10,000 steps a day can be unachievable
We’ve all heard that our aim should be 10,000 steps a day, and lots of studies show that this is associated with lower blood pressure, increased fat burning, and improved glucose tolerance. But for many, the idea of walking what is 5 miles a day might be unachievable or even daunting. This somewhat arbitrary target can, in our experience, even lead to obsessive behavior in hitting this supposed holy grail of daily activity.
We have a 78-year-old client. She is fit and strong – from all the PT of course – and is also diligent in doing both strength and cardio on her own. However, she leads a busy life and also has become obsessive about hitting her 10,000 steps a day. This often becomes detrimental as she becomes stiff and tired, so much so that she will skip an hour’s workout or neglect her flexibility. We have advised her to cut her walking by at least half (or all) on 2-3 days a week and instead do a one-hour session of higher intensity cardio, strength training, and flexibility. Rather than constant walking with an associated element of wear and tear we encourage her to do shorter, more focused, structured, and intense sessions; with longer periods of recovery (not 5+ miles of walking!) in between.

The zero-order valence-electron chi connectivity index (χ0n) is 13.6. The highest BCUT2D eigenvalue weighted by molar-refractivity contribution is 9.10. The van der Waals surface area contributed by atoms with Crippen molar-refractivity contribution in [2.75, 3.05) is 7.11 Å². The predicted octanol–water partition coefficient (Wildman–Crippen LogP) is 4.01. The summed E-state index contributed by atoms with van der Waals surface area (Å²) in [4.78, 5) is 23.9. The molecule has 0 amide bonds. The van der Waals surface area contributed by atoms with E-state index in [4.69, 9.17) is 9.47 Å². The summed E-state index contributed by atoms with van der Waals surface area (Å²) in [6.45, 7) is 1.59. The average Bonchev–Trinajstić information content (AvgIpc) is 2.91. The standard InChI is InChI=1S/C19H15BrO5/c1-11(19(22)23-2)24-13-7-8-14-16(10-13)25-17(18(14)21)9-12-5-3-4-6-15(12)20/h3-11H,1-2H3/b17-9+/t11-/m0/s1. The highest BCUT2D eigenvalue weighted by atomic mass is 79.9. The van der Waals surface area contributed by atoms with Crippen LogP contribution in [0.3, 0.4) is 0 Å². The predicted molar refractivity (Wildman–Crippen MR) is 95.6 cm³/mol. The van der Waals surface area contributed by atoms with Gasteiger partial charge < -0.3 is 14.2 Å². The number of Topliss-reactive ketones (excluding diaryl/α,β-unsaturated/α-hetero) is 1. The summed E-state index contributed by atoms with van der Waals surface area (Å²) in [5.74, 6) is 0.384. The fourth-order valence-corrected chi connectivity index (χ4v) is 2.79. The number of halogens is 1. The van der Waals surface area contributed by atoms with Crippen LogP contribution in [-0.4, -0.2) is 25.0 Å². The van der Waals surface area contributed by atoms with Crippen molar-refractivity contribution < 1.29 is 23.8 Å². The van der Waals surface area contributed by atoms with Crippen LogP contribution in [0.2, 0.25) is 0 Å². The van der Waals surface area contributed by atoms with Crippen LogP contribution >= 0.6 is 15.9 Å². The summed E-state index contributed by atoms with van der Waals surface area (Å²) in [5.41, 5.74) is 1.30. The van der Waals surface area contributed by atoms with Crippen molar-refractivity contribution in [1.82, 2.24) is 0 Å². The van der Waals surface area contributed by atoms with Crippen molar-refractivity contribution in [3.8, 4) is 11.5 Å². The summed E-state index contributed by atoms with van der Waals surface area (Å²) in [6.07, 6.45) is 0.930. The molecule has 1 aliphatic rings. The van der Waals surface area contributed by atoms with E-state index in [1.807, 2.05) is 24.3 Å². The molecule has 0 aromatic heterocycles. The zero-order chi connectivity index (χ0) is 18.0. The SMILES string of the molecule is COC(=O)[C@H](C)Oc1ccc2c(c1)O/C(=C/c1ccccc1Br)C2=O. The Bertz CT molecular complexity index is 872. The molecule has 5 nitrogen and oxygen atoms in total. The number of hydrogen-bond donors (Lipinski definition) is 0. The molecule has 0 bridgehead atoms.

Even a small increase in steps will have big benefits
Even small increases in step count will generate health benefits. Instead of the 10,000 step goal, you could aim for 150 minutes of walking a week; that’s just 22 minutes a week, or perhaps a more achievable 30 minutes 5 days a week, or whatever combination is most practical for your particular lifestyle and work/family commitments. Even increasing your step count by 2,000 steps a day helps to lower BMI and boost insulin sensitivity according to a study in the BMJ
Try HIIT walking
Just because you’re walking doesn’t mean it can’t get the heart rate up. Picking up the pace without running will still have a major impact on weight and health. After a 5 minute walk at an easy pace, walk really fast for 30 seconds and then at a normal pace for 4 minutes. Repeat 4 times, add in a 5 min cool-down walk and that’s your 30 mnutes!
Use incline or hills
For many of our elderly clients rinning isn’t a safe or sensible option and they might not have access to a stationary bike or rower. Using a hill or nearby slope (or incline on a treadmill) will get the heart rate up as much as running on the flat. It also has the benefits of adding an element of muscle building while easing the impact on both the knees and the hips. Intervals don’t just have to be speed-based. A great HIIT workout could be a good-paced walk using the incline on a treadmill as your variable; odd numbers are level – 0% – but every even number the incline is half of the minute you are in.
- 1 min at 0%
- 2 min at 1%
- 3 min at 0%
- 4 min at 2%
- 5 min at 0%
- 6 min at 3%
- 7 min at 0%
- 8 min at 4%
..and on to the final 16 min at 8%. Add in a 4 min cool down and that’s your low impact HIIT walk.
Walking is also hugely functional
Walking is after all how we transport ourselves around the world. So it makes sense to stay walking fit even into older age. Nothing can be more important, than staying mobile and independent.